It appears Alabamians should still expect some kind of tax rebate when the final version of the Education Trust Fund budget is passed.
Exactly how much to expect though is still up in the air. Gov. Kay Ivey proposed in her State of the State address $400 for every taxpayer. The Senate slashed that to just $105 per individual.
But the House Ways and Means Education committee doubled that amount to $210 for each taxpayer or $420 for married couples.
That’s the latest iteration, but that could change once again on when the bill reaches the House floor, and whatever form it takes upon House approval will ultimately have to be concurred with in the Senate or hashed out in a conference committee.
The committee passed the bill with little discussion. Chairman Danny Garrett, R-Trussville, who carried the House bill, explained the change, which serves as a bit of a compromise between Ivey’s recommendation and the Senate’s.
“I would like the thank the Alabama House for their work toward providing meaningful relief for working Alabamians and our families,” Ivey tweeted Wednesday. “I committed we would provide immediate and responsible relief, and the House helped us take a step by moving the rebates forward today.”
The bill would be expected to double the expected $275 million in costs for the rebate in the ETF supplemental bill, but the committee offset that added expense by reducing other amounts recommended by the Senate.
Notably, the House cut in half the amount proposed by the Senate to go to the education savings account to $279 million, taking care of much of the gap created by the rebate increase. It also reduced the initial amount to be funded to the Lieutenant Governor’s Office K-12 capital grant program from $180 million to $104 million.
The committee further altered the bill after criticism that the Senate version failed to spread the wealth to the southern portions of the state, specifically the coastal areas.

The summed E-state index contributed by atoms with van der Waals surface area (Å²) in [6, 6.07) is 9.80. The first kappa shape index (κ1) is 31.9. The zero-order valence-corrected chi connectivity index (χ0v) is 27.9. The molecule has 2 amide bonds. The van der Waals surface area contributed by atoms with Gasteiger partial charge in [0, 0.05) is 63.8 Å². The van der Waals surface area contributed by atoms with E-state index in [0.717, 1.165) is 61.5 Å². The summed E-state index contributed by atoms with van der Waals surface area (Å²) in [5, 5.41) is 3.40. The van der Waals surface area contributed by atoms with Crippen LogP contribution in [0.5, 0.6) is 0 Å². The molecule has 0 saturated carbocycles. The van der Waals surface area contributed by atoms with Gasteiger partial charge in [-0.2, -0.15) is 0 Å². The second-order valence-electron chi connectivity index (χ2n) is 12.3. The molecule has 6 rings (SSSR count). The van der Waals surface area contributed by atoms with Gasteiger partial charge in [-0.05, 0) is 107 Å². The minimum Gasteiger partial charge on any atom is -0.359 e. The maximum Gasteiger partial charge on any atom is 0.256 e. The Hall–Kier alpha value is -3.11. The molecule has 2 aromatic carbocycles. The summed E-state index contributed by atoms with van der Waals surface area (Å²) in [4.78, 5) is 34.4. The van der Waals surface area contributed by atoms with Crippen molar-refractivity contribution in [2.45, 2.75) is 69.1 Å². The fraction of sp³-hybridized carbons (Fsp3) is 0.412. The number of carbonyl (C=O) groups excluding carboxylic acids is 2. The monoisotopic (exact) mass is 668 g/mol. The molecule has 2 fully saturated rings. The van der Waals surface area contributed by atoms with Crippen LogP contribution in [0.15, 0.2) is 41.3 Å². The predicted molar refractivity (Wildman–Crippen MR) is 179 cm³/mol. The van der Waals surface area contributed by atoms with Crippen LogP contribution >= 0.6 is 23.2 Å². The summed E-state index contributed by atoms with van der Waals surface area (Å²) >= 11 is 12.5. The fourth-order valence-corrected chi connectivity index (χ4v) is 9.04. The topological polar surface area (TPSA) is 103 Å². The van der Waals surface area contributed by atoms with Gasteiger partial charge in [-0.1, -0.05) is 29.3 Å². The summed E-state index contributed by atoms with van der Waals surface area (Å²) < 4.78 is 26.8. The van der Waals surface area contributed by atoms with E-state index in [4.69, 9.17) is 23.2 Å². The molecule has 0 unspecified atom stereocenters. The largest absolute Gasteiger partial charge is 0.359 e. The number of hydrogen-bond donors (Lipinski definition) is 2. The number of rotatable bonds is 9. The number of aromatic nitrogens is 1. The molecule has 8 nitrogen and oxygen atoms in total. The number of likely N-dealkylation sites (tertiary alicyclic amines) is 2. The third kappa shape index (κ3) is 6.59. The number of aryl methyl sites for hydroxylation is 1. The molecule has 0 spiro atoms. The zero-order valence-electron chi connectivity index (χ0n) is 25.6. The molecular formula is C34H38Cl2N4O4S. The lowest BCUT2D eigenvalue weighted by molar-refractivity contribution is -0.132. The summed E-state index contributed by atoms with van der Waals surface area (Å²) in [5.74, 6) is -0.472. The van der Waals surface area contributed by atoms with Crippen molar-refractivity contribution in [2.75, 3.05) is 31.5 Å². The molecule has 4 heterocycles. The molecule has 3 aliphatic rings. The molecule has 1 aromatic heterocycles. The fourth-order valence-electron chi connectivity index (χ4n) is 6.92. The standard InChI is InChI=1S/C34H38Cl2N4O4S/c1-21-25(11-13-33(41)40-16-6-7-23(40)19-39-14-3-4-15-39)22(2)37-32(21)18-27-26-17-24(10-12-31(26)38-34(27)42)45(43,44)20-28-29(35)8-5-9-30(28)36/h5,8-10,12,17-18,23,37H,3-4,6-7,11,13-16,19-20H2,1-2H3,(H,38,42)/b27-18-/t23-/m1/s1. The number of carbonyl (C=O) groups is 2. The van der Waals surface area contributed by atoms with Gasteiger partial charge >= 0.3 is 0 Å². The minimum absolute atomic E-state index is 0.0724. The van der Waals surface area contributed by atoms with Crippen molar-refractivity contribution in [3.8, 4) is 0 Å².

The Senate had cut out projects dealing with the Mobile Port Authority and Mobile Airport, but this bill reintroduced some funding to these projects through programs of Bishop State, funneling the education funds to an education entity. Garrett said further money for those projects would be addressed in the General Fund budget.
About a third of the supplemental budget will go to capital projects and deferred maintenance, which Garrett said the historic budget provided a unique opportunity to do.
“We rarely have the funds to set aside a lot for these capital needs,” Garrett said. “So basically the deferred maintenance is a way for us to give money to universities unencumbered for those type issues they can use as they see the need.”
The committee also stripped a $5 million line item for a long-Covid study to be conducted by a private organization. Garrett said there was no need, as UAB is already conducting such a study.
The committee also quietly removed $1 million in funding to Troy University’s “free scholars program” that would teach students to “combat woke capitalism.” Instead, that $1 million will go to construction at Troy’s American Village.
The House will consider the budget on the floor on Thursday.